My father remarried too, but since he didn't get custody, I barely saw him, from what I can remember, on weekends and some holidays. He was the one who told me about "the birds and the bees" and yes, he actually called it that. I can recall his discussion with me regarding Santa Clause. This was before my sister was born so I wasn't even 9 years old yet. I hadn't even gotten to 10 and my little boy spirit was being forcibly taken from me. Why even have that discussion? Let the magic of that time of year last for as long as possible.

No real conclusions here, just a little wandering of a brain.

5 comments:

  1. I got my memories back by writing about my earliest memory (age six) and working forward. Previously, everything was clouded by fear but once I realized there wasn't much to fear from a shriveled up old man in his 90's the trickle became a flood!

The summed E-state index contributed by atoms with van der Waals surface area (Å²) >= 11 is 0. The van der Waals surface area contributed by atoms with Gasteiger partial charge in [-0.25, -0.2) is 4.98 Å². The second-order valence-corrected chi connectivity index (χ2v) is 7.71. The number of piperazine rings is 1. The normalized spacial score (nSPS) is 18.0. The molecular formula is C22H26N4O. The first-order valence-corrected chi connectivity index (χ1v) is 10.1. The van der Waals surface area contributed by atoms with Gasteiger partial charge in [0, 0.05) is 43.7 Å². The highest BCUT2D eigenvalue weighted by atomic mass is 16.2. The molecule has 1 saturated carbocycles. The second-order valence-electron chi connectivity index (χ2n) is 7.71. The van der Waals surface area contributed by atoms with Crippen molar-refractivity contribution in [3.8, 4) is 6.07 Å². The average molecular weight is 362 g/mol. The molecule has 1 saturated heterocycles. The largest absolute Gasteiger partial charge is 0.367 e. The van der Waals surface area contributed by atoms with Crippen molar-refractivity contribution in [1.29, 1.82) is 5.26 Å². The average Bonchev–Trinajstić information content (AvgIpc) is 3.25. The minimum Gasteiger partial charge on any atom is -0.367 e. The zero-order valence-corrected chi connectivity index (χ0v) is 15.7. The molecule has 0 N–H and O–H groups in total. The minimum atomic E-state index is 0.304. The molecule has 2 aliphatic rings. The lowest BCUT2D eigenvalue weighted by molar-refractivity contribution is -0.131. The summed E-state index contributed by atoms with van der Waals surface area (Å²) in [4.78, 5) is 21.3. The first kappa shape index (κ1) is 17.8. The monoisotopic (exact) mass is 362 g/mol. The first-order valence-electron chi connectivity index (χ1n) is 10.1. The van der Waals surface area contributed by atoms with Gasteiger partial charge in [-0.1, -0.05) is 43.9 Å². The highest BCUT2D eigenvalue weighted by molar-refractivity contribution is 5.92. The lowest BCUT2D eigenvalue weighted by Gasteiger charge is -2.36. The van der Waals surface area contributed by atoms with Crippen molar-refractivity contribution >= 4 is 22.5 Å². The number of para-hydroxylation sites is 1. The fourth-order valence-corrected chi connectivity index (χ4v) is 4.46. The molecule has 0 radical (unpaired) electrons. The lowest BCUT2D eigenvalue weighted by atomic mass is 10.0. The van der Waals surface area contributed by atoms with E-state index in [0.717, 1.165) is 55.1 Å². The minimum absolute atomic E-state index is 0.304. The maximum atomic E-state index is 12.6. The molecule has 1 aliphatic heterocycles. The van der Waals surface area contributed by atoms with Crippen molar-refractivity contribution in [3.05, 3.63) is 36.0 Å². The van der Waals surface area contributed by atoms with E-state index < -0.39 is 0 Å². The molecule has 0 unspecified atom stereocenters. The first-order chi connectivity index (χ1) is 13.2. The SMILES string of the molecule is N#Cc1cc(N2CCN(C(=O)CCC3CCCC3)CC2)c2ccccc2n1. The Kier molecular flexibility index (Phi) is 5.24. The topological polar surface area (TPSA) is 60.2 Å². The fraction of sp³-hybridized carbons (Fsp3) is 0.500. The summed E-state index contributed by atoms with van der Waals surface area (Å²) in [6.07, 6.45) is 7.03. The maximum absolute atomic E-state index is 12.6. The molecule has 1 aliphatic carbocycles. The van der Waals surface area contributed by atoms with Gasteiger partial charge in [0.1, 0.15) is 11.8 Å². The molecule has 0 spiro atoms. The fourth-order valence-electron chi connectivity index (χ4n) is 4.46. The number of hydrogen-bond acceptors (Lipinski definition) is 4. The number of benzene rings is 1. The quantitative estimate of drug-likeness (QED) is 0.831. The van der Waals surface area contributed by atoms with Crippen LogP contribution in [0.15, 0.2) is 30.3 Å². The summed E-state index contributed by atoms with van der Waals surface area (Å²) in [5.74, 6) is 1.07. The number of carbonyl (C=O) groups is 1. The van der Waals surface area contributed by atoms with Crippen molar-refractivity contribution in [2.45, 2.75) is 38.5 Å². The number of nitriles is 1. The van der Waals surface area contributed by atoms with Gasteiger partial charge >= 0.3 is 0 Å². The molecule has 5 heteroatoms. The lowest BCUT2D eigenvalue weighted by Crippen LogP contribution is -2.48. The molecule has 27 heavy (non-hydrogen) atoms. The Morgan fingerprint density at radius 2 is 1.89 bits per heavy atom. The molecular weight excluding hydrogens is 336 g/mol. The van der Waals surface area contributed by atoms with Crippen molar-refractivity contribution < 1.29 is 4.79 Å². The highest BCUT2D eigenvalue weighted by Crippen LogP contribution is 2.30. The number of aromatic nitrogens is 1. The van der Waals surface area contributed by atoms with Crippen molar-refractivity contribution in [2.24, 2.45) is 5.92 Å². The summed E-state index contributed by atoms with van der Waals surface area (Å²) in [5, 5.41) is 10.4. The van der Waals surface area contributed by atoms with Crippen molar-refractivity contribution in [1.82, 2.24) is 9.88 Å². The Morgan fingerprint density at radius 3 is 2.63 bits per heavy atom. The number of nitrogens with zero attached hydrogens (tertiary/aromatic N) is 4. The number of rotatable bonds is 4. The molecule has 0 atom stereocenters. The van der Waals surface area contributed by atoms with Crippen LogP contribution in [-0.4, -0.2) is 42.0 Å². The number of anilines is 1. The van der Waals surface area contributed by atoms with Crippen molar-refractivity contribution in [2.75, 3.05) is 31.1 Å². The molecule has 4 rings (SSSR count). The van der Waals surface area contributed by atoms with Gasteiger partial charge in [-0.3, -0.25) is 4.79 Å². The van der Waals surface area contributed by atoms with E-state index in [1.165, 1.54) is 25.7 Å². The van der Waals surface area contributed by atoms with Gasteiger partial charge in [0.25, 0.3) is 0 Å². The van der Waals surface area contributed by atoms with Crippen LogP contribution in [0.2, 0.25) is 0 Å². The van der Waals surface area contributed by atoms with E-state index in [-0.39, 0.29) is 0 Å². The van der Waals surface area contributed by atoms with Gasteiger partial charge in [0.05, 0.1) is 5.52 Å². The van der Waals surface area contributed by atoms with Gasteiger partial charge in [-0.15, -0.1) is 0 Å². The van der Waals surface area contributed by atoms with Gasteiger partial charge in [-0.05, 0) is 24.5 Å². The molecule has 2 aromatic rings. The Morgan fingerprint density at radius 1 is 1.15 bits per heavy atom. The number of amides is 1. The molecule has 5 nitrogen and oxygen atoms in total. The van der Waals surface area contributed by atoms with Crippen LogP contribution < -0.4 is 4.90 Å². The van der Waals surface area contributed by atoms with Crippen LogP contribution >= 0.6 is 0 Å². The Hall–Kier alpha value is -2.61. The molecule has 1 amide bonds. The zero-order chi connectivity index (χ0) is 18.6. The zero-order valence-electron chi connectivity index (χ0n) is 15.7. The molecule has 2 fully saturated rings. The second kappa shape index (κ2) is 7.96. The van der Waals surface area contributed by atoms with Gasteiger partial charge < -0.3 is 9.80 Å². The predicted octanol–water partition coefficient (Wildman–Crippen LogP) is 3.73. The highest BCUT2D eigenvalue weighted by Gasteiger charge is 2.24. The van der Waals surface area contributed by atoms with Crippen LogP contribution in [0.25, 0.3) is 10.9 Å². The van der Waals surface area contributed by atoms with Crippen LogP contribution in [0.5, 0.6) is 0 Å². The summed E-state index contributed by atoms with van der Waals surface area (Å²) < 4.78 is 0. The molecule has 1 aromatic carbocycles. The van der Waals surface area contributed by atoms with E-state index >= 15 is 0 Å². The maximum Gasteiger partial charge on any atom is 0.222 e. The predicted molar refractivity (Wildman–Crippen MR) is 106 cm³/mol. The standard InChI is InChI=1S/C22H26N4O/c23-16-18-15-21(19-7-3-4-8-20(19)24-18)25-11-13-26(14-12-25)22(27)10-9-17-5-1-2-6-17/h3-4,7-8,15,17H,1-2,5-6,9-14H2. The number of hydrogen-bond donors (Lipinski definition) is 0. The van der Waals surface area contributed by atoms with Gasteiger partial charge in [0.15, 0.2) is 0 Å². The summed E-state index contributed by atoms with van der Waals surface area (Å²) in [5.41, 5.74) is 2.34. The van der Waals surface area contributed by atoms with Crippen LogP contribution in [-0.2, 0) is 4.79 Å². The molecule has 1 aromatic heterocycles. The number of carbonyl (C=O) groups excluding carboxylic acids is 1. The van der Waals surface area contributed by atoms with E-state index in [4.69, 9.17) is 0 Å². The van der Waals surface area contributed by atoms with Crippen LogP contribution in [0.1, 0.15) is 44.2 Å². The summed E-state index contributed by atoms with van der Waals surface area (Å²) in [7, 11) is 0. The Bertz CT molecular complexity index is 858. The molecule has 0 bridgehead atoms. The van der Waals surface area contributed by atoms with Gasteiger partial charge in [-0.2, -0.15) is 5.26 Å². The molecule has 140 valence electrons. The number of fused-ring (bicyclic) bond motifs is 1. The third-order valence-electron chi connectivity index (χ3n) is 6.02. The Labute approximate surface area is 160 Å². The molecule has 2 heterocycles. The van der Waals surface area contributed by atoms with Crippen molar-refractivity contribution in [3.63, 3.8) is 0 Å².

You might try it, but I sometimes wish I hadn't remembered because now I find it hard to let go of the resentment. Intellectually, I accept that the past no longer exists but emotionally I'm finding hard to move on.

    Good luck with your journey!

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  2. I made a list of everything I could remember, which wasn't much. I've decided that I don't need to or want to remember everything. It does help to be able to talk things over with my sister, because we remember different things, not differently but entirely different events that the other doesn't remember. The insanity we grew up in we remember exactly the same, though she remembers it at a worse level, but I became the family hermit, so I wasn't as invested as she was. My sister has decided it's okay to not remember some things, and in fact it's sometimes better not to remember. I've worked to remember enough to help me make healthier decisions, I hope.